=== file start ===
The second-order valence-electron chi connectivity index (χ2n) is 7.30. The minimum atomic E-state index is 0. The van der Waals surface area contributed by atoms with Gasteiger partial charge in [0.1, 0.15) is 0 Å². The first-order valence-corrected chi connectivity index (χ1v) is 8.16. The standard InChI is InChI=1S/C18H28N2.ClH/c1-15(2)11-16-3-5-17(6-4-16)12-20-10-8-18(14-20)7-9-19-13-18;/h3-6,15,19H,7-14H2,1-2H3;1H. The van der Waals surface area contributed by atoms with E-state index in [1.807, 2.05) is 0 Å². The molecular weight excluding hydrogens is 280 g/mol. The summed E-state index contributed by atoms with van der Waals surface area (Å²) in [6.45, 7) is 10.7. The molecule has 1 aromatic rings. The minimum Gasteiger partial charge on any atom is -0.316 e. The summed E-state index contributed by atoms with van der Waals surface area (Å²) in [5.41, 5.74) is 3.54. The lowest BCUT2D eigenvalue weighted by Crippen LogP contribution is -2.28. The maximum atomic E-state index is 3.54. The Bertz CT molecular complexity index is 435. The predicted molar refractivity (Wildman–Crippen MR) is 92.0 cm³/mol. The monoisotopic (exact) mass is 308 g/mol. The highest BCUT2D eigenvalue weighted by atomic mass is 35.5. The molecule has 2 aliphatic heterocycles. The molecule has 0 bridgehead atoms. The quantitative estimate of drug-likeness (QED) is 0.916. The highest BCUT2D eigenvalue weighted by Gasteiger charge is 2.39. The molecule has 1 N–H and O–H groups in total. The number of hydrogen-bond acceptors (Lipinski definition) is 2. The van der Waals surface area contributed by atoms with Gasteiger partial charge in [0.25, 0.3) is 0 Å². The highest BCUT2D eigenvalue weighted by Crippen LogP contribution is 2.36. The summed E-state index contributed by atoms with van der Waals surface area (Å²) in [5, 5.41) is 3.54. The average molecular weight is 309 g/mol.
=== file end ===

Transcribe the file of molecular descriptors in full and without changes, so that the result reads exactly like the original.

The second-order valence-electron chi connectivity index (χ2n) is 7.30. The minimum atomic E-state index is 0. The van der Waals surface area contributed by atoms with Gasteiger partial charge in [0.1, 0.15) is 0 Å². The first-order valence-corrected chi connectivity index (χ1v) is 8.16. The standard InChI is InChI=1S/C18H28N2.ClH/c1-15(2)11-16-3-5-17(6-4-16)12-20-10-8-18(14-20)7-9-19-13-18;/h3-6,15,19H,7-14H2,1-2H3;1H. The van der Waals surface area contributed by atoms with E-state index in [1.807, 2.05) is 0 Å². The molecular weight excluding hydrogens is 280 g/mol. The summed E-state index contributed by atoms with van der Waals surface area (Å²) in [6.45, 7) is 10.7. The molecule has 1 aromatic rings. The minimum Gasteiger partial charge on any atom is -0.316 e. The summed E-state index contributed by atoms with van der Waals surface area (Å²) in [5.41, 5.74) is 3.54. The lowest BCUT2D eigenvalue weighted by Crippen LogP contribution is -2.28. The maximum atomic E-state index is 3.54. The Bertz CT molecular complexity index is 435. The predicted molar refractivity (Wildman–Crippen MR) is 92.0 cm³/mol. The monoisotopic (exact) mass is 308 g/mol. The highest BCUT2D eigenvalue weighted by atomic mass is 35.5. The molecule has 2 aliphatic heterocycles. The molecule has 0 bridgehead atoms. The quantitative estimate of drug-likeness (QED) is 0.916. The highest BCUT2D eigenvalue weighted by Gasteiger charge is 2.39. The molecule has 1 N–H and O–H groups in total. The number of hydrogen-bond acceptors (Lipinski definition) is 2. The van der Waals surface area contributed by atoms with Gasteiger partial charge in [0.25, 0.3) is 0 Å². The highest BCUT2D eigenvalue weighted by Crippen LogP contribution is 2.36. The summed E-state index contributed by atoms with van der Waals surface area (Å²) in [5, 5.41) is 3.54. The average molecular weight is 309 g/mol.